Malgorzata Miazek, spokesperson at Cosmetics Europe, said: “The European Cosmetics industry is deeply concerned with the fact that the cosmetic and personal care products were included in the list of products on which the EU rebalancing measures on US imports are based.

“It is important to recall that many North American brands of cosmetic and personal care products belong to European established and historical companies.”

There has been mounting tensions between Trump, Merkel and other G-7 leaders over trade disputes / via Getty Images

There has been mounting tensions between Trump, Merkel and other G-7 leaders over trade disputes / via Getty Images

A survey of Cosmetics Europe members showed that more than 67% of US cosmetics exports targeted benefits EU companies, who either own the exporting US brands or, to a lower degree, outsource manufacturing to US subtractors.

“Sanctioning imports of these cosmetic products to the EU will therefore have in effect detrimental consequences for European companies and European jobs and growth,” she said.

Miazek also stressed that the US is a significant market for EU cosmetics in general, with currently an export surplus of 50% over imports.

“In case of any further escalation and US counter measures on EU cosmetics – which we sincerely hope would not take place – the EU to US export value of €3.2bn might be possibly severely damaged,” she added.

As a result, the association called on the EU to reverse its plans to impose tariffs on US personal care product exports: “Cosmetics and personal care products companies are truly global and dependent on open markets.”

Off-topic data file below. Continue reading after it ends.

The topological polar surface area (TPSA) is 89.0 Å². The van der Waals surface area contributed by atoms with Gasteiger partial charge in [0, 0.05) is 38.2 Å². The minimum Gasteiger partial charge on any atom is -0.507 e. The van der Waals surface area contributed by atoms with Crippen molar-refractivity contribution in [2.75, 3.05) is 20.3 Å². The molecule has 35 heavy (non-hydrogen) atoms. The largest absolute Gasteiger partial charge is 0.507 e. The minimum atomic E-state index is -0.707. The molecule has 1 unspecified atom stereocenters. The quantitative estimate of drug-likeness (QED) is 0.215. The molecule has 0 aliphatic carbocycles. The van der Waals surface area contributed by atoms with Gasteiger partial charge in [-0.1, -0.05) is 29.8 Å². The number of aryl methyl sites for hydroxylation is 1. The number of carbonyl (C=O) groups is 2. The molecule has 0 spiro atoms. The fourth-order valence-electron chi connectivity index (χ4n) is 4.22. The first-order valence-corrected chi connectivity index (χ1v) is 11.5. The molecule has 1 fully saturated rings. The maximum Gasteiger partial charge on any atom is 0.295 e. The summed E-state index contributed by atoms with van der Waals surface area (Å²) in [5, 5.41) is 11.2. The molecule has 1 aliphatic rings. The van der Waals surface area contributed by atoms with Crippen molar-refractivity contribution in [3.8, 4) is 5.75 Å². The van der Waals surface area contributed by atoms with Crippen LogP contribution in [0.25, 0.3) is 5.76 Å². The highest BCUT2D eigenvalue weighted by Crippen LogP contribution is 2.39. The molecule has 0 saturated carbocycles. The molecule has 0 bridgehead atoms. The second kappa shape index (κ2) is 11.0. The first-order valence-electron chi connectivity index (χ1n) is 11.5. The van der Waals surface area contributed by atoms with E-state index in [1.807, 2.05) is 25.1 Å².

Trump explaining why he believes tariffs will benefit the US

In the UK, Dr Christopher Flower, Director-General of the CTPA (Cosmetic, Toiletry & Perfumery Association), made similar comments.

He said: “Companies will be affected at different levels. For example, either because they own US brands exporting to the UK or because the company outsources manufacturing to US subcontractors.

“In addition, there are examples of US companies or brands that are actually manufacturing within the EU and where those products are subsequently re-imported into the EU; in this case a tariff could well damage EU manufacturing interests.”

He warned that the EU cosmetics sector has significant reliance on US imports because of the international integration of supply chains.

“It is difficult to see how this measure will protect the EU industry as such imports cannot be easily replaced,” he added.

This was especially the case for make-up, because of the number of different shades involved. The CTPA has shared its concerns with UK government officials, he said.

Meanwhile, the PCPC and others will be keeping an eye on retaliatory duties imposed by other countries because of the Trump administration’s aggressive trade policies.

For instance, Turkey imposed duties on US cosmetics exports on 21 June, reacting to American steel and aluminium tariffs.

Turkey’s Economy Minister Nihat Zeybekci / Getty Images

Turkey’s Economy Minister Nihat Zeybekci / Getty Images

Calling the US tariffs “ill-advised”, Turkey’s Economy Minister Nihat Zeybekci said they mirrored “the additional costs Turkey faces due to the tariffs imposed on it by the US,” saying they would “protect Turkey’s interests, while encouraging dialogue.”

The USA exported USD17.3 million’s worth of personal care products to Turkey in 2017, according to international trade data.

As it stands, the US government seems disinclined to back down over its shift towards protectionism, considering imposing duties on EU automobile exports, which could spark additional EU retaliation.

In a television interview, US commerce secretary Wilbur Ross claimed that the US tariffs would force trading partners to reduce their own duties, as a quid pro quo solution to the growing international trade war.

“We’re going to fix the problem of protectionism around the world…by making it more painful for those countries to do bad practices than to do the right thing, which is to lower the trade barriers and lower their tariffs,” he suggested.